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Fayette County, Iowa
Portrait & Biographical Album of Fayette County Iowa
Containing Full Page Portraits and Biographical Sketches of
Prominent and Representative Citizens of the County
Lake City Publishing Co., Chicago
William O. Sumner
William O. Sumner, a retired farmer residing on section 33, Scott Township, was born in Saratoga County, N. Y., January 31, 1837. The family is of English descent. His grandfather James Sumner, was born and reared in Connecticut, and there married Phoebe Alvord, also a native of Connecticut. with whom he removed to New York about 1800, locating in Fulton County, where he followed his trade of tanning and shoemaking. He then changed his occupation and gave his attention, after 1835 to farming. His wife died in Fulton County, and he returned to Connecticut in 1804, and married her sister, Asenath Alvord. Subsequently they became residents of Saratoga County, N. Y., where his death occurred in 1864, at the age of eighty-seven years. His wife died two years previous. He was a prominent and influential citizen, took great interest in public affairs and occupies various official positions of honor and trust. He was also prominent in the Baptist Church, of which he was a member from early life, and for its upbuilding and advancement he labored untiringly.
The father of our subject, James Sumner, Jr. was born in Fulton County, N. Y., and with his father learned the shoe-maker's trade, but at an early day engaged in farming. In Saratoga County, in February, 1836, he was joined in wedlock with Miss Sophia Hagedorn, a lady of German and English descent, and a daughter of Jonathan A. Hagedorn, who was born in Watervliet, N. Y. The young couple began their domestic life upon a farm in Saratoga County, and in 1865 Mr. Sumner and his family removed to Orleans County, where he spent the remainder of his days, dying in 1886. His first wife died when our subject was a lad of five years, and in 1843 he wedded Abigail Hagedorn, who departed this life in 1871. His third wife was Sallie Ann Weld, who still survives him. By the first union were born three children: William O., of this sketch, and two who died in youth. In Mr. Sumner we find one of the leading citizens of the Empire State in early days. He not only filled county offices, but in 1860-61 represented his district in the State Legislature. He was influential in electing Senator Harris, and through that gentleman could have received an appointment to a public office, but declined. He was not desirous of official honor preferring rather to devote his time and attention to his business interests, and the work of the church. He was blessed with prosperity, and of his means gave liberally to charitable and benevolent interests, and for the upbuilding and establishment of the Baptist Church, of which he was a faithful and consistent member.
William O. Sumner was reared to manhood upon his father's farm, and in his boyhood entered his father's sawmill. In this way he soon became acquainted with the business, and before he had attained his majority was placed in charge of the mill. He received good educational advantages, and was thus fitted for the duties of life. After attending the public schools, he pursued a three years' course of study in Kingsboro Academy. He engaged in farming in Saratoga County until twenty-eight years of age. The succeeding five years he spent upon a farm in Orleans County, and is possessor of the same since his father's death. In March, 1869, he came to Iowa, locating on his farm in Scott Township, Fayette County. It was then entirely destitute of improvements, and not a single furrow had been turned, but almost the entire township was in a similar condition. His own farm comprises four hundred acres of valuable land, and is furnished with good buildings and all the accessories of the model farm. However, he rents his land, having retired from active business life.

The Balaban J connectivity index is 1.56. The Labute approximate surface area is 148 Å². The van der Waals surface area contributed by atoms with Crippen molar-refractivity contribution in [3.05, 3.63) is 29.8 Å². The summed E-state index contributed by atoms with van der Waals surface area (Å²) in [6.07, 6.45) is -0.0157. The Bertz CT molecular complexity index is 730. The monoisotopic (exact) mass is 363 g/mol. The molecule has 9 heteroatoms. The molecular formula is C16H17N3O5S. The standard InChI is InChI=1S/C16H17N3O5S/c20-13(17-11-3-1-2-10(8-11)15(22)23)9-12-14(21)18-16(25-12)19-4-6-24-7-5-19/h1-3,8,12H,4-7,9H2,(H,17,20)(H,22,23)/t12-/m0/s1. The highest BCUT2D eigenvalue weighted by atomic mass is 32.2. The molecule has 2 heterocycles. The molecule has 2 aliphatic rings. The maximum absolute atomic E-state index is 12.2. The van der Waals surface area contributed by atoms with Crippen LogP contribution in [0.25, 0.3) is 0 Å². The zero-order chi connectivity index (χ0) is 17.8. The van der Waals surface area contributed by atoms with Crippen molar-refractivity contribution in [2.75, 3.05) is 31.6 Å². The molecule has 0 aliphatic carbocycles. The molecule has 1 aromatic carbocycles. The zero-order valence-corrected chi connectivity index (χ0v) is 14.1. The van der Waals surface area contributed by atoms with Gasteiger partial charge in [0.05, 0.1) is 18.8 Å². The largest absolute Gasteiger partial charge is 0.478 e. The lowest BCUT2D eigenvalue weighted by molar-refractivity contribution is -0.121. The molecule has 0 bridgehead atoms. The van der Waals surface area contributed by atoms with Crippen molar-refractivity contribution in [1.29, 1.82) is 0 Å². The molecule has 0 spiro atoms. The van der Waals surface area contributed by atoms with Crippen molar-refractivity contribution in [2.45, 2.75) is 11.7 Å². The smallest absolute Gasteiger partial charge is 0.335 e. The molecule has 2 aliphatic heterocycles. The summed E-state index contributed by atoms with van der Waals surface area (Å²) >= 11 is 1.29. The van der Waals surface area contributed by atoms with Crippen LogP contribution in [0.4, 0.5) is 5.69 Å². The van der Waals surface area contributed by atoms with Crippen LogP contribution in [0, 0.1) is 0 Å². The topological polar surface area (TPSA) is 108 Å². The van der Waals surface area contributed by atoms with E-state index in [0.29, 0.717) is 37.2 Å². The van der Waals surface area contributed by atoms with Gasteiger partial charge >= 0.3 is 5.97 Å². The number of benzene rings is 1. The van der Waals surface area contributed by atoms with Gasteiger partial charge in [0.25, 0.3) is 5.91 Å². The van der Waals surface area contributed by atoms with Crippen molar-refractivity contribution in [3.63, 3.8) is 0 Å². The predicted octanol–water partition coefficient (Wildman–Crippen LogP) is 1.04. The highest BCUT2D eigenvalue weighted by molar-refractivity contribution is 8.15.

In Saratoga County, N. Y., in 1859, Mr. Sumner was united in marriage with Miss Attalanta Manchester, a native of that county, and a daughter of Abram and Hannah Manchester. Her father died at the age of eighty-six years, and her mother at the age of eighty-eight. They were the parents of six children. Mr. and Mrs. Sumner have one daughter: Mrs. Alice A. Winslow, who was born in New York, grew to womanhood in this county, attended school in Medina, N. Y., and is now residing in St. Paul, Minn., where her husband is employed as a civil engineer. The parents were members of the Baptist Church, but as there is no congregation here, their membership is with no local organization. He cast his first Presidential vote for Lincoln, and has since supported the Republican party, being a warm advocate of its principles. He has taken an active part in its conventions, and does all in his power to advance the interests and insure the success of Republicanism. Their pleasant home is the abode of hospitality. It is tastefully furnished and filled with books and periodicals which indicate the cultivated taste of the inmates. Among his fellow townsmen Mr. Sumner is held in high regard.
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